On 21 November 2017, armed men in unmarked uniforms took up positions in the center of Luhansk in what appeared to be a power struggle between the head of the republic Plotnitsky and the (sacked by Plotnitsky) LPR appointed interior minister Igor Kornet. Media reports stated that the DPR had sent armed troops to Luhansk the following night. Three days later the website of the separatists stated that Plotnitsky had resigned "for health reasons. Multiple war wounds, the effects of blast injuries, took their toll." The website stated that security minister Leonid Pasechnik had been named acting leader "until the next elections." Plotnitsky was stated to become the separatist's representative to the Minsk process. Plotnitsky himself did not issue a public statement on 24 November 2017. Russian media reported that Plotnitsky had fled the unrecognised republic on 23 November 2017, first travelling from Luhansk to Rostov-on-Don by car and then flying to Moscow's Sheremetyevo airport. On 25 November the 38-member separatist republic's People's Council unanimously approved Plotnitsky's resignation. Pasechnik declared his adherence to the Minsk accords, claiming "The republic will be consistently executing the obligations taken under these agreements." In the summer of 2019 Pasechnik stated "we will return back into Ukraine. This is the only way to stop this madness, this war. You should understand that we, as a sovereign state will be a state within the state - that will be out special status."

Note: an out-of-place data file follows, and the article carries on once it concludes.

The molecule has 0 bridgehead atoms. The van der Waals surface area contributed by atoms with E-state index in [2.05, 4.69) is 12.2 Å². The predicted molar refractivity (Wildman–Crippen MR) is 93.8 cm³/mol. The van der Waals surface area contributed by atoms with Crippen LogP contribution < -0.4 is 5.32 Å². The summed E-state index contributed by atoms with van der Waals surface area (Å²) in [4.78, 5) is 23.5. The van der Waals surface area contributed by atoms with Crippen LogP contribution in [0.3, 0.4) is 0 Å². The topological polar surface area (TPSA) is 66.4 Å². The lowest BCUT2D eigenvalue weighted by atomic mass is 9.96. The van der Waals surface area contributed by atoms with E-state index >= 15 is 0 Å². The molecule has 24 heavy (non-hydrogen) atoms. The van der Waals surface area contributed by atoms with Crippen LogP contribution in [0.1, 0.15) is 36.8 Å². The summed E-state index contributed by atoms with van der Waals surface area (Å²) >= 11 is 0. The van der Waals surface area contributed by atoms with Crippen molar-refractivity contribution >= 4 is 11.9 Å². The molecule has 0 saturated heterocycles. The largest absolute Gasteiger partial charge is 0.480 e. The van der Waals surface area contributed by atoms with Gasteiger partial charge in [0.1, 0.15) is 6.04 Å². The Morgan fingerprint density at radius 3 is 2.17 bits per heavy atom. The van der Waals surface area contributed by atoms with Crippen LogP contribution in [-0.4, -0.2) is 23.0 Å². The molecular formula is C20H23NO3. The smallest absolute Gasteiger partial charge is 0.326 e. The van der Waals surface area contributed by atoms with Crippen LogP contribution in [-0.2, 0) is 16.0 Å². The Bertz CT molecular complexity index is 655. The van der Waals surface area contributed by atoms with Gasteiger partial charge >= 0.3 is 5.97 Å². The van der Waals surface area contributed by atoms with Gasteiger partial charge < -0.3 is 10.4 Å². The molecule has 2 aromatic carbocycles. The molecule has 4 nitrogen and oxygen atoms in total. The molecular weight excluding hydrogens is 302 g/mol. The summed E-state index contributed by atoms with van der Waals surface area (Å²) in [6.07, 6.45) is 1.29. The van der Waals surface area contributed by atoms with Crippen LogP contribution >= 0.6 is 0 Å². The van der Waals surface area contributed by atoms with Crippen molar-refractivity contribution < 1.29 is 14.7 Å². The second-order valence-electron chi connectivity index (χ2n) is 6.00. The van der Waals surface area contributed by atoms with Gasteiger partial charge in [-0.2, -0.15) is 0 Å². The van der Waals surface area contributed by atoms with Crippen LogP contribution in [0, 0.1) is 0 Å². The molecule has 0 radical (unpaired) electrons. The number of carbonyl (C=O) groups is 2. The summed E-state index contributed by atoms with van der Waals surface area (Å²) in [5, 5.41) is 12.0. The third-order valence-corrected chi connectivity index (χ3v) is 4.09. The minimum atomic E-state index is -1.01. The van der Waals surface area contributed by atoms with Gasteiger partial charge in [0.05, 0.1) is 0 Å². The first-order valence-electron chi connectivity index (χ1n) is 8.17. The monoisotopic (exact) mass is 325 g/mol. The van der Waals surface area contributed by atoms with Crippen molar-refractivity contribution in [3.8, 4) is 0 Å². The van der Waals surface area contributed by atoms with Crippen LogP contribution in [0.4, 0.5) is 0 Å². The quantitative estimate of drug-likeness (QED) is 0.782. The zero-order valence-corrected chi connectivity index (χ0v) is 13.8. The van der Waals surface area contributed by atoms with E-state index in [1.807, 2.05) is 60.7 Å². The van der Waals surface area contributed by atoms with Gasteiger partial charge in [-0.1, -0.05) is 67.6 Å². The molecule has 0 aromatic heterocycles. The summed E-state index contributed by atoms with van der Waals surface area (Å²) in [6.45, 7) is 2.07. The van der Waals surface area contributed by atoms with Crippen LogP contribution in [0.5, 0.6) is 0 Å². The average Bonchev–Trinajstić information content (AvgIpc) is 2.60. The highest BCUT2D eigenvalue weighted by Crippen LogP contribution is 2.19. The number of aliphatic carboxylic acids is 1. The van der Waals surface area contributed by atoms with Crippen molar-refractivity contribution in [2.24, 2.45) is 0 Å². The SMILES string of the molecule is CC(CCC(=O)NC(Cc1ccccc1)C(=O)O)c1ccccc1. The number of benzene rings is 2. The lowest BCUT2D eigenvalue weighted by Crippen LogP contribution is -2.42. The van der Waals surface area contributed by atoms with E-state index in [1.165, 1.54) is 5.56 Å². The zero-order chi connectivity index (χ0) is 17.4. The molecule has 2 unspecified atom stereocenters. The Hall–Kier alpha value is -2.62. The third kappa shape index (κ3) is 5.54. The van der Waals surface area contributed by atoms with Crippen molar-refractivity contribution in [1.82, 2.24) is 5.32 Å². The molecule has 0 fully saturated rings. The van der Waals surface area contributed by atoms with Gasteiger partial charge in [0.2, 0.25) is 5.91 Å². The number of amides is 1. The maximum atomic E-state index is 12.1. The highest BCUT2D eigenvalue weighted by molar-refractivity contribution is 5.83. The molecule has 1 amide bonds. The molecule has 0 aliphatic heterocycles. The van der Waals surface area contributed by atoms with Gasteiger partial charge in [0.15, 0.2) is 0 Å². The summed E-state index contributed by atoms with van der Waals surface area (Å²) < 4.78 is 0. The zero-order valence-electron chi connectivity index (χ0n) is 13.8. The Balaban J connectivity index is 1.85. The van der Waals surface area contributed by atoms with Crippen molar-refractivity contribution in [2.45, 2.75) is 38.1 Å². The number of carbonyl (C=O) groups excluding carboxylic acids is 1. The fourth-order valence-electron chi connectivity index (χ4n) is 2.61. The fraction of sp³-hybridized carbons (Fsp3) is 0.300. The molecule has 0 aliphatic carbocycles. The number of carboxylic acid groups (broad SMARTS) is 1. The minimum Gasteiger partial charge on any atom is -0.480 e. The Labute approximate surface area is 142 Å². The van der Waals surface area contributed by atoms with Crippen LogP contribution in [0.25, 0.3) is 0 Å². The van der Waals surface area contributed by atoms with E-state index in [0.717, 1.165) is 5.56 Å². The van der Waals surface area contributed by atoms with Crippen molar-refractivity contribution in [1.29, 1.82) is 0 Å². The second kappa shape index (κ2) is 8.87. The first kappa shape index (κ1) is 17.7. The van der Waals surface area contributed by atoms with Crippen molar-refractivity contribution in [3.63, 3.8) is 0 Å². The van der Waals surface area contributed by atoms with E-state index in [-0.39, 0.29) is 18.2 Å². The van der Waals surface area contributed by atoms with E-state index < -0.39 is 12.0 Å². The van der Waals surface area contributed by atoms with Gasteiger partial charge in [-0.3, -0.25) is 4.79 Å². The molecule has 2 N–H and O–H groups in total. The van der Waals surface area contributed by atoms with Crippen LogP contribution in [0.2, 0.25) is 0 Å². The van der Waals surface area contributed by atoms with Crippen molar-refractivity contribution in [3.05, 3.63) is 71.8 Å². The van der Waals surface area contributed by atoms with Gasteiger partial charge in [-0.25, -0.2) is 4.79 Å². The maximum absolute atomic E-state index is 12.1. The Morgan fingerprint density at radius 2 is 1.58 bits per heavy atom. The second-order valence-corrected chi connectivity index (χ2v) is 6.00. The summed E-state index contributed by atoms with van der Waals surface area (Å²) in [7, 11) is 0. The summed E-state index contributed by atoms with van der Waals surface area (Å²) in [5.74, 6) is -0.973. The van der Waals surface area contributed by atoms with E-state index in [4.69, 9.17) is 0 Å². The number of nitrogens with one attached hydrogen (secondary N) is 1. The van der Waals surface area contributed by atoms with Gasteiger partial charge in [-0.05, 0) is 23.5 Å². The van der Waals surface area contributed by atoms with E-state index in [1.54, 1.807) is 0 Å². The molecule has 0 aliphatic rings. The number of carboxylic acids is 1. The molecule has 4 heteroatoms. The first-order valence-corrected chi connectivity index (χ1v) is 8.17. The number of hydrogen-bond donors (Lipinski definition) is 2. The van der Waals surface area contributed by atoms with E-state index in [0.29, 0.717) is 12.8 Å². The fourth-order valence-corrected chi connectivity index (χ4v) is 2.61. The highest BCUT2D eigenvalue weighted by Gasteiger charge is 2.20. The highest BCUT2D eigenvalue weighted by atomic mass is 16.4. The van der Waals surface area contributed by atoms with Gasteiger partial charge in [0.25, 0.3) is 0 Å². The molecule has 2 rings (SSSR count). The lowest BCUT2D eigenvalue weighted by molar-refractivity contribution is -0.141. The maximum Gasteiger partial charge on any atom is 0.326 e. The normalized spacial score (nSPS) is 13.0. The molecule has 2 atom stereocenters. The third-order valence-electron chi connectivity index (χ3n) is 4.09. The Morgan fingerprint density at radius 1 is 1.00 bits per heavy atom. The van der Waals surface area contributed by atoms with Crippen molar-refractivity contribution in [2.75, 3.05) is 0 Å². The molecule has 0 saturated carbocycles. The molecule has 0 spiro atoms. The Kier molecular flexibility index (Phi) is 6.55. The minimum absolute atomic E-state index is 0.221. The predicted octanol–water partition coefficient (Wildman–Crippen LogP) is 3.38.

The football team of the Luhansk People's republic is ranked sixteenth in the Confederation of Independent Football Associations world ranking. A football match between LPR and DPR was played on 8 August 2015 at the Metalurh Stadium in Donetsk.
The People's Council of the LPR ratified a temporary constitution on 18 May 2014. Its government styles itself as a People's republic. The form of The Luhansk People's Republic's parliament is called the People's Council and has 50 deputies.Aleksey Karyakin was elected as its first head on 18 May 2014.
The first parliamentary elections to the legislature of the Luhansk People's Republic were held on 2 November 2014. People of at least 30 years old who "permanently resided in Luhansk People's Republic the last 10 years" were electable for four years and could be nominated by public organizations. All residents of Luhansk Oblast were eligible to vote, even if they are residents of areas controlled by Ukrainian government forces or fled to Russia or other places in Ukraine as refugees.
Ukraine urged Russia to use its influence to stop the election "to avoid a frozen conflict".Russia on the other hand indicated it "will of course recognise the results of the election"; Russia's Foreign Minister Sergey Lavrov stated that the election "will be important to legitimise the authorities there". Ukraine held the 2014 Ukrainian parliamentary election on 26 October 2014; these were boycotted by the Donetsk People's Republic and hence voting for it did not take place in Ukraine's eastern districts controlled by forces loyal to the Luhansk People's Republic.